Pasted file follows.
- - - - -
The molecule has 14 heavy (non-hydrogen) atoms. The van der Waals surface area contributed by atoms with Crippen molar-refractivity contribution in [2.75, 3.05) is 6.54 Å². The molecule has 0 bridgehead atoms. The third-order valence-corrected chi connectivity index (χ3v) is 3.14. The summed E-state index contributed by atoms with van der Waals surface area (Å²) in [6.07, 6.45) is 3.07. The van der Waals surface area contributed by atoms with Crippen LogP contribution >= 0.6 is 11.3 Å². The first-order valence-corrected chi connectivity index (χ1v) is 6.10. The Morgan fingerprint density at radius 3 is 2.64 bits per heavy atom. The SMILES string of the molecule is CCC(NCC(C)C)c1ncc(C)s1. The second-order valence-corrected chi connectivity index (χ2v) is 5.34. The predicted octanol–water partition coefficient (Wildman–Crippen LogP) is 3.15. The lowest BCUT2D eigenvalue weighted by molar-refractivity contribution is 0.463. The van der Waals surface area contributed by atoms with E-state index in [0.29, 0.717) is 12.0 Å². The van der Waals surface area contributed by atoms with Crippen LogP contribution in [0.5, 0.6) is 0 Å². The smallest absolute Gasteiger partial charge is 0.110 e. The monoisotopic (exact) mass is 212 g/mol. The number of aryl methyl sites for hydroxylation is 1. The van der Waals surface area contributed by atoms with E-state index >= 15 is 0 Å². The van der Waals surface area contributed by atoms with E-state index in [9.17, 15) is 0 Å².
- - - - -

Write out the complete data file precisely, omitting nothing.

The molecule has 14 heavy (non-hydrogen) atoms. The van der Waals surface area contributed by atoms with Crippen molar-refractivity contribution in [2.75, 3.05) is 6.54 Å². The molecule has 0 bridgehead atoms. The third-order valence-corrected chi connectivity index (χ3v) is 3.14. The summed E-state index contributed by atoms with van der Waals surface area (Å²) in [6.07, 6.45) is 3.07. The van der Waals surface area contributed by atoms with Crippen LogP contribution >= 0.6 is 11.3 Å². The first-order valence-corrected chi connectivity index (χ1v) is 6.10. The Morgan fingerprint density at radius 3 is 2.64 bits per heavy atom. The SMILES string of the molecule is CCC(NCC(C)C)c1ncc(C)s1. The second-order valence-corrected chi connectivity index (χ2v) is 5.34. The predicted octanol–water partition coefficient (Wildman–Crippen LogP) is 3.15. The lowest BCUT2D eigenvalue weighted by molar-refractivity contribution is 0.463. The van der Waals surface area contributed by atoms with E-state index in [0.29, 0.717) is 12.0 Å². The van der Waals surface area contributed by atoms with Crippen LogP contribution in [0.5, 0.6) is 0 Å². The smallest absolute Gasteiger partial charge is 0.110 e. The monoisotopic (exact) mass is 212 g/mol. The number of aryl methyl sites for hydroxylation is 1. The van der Waals surface area contributed by atoms with E-state index >= 15 is 0 Å². The van der Waals surface area contributed by atoms with E-state index in [9.17, 15) is 0 Å².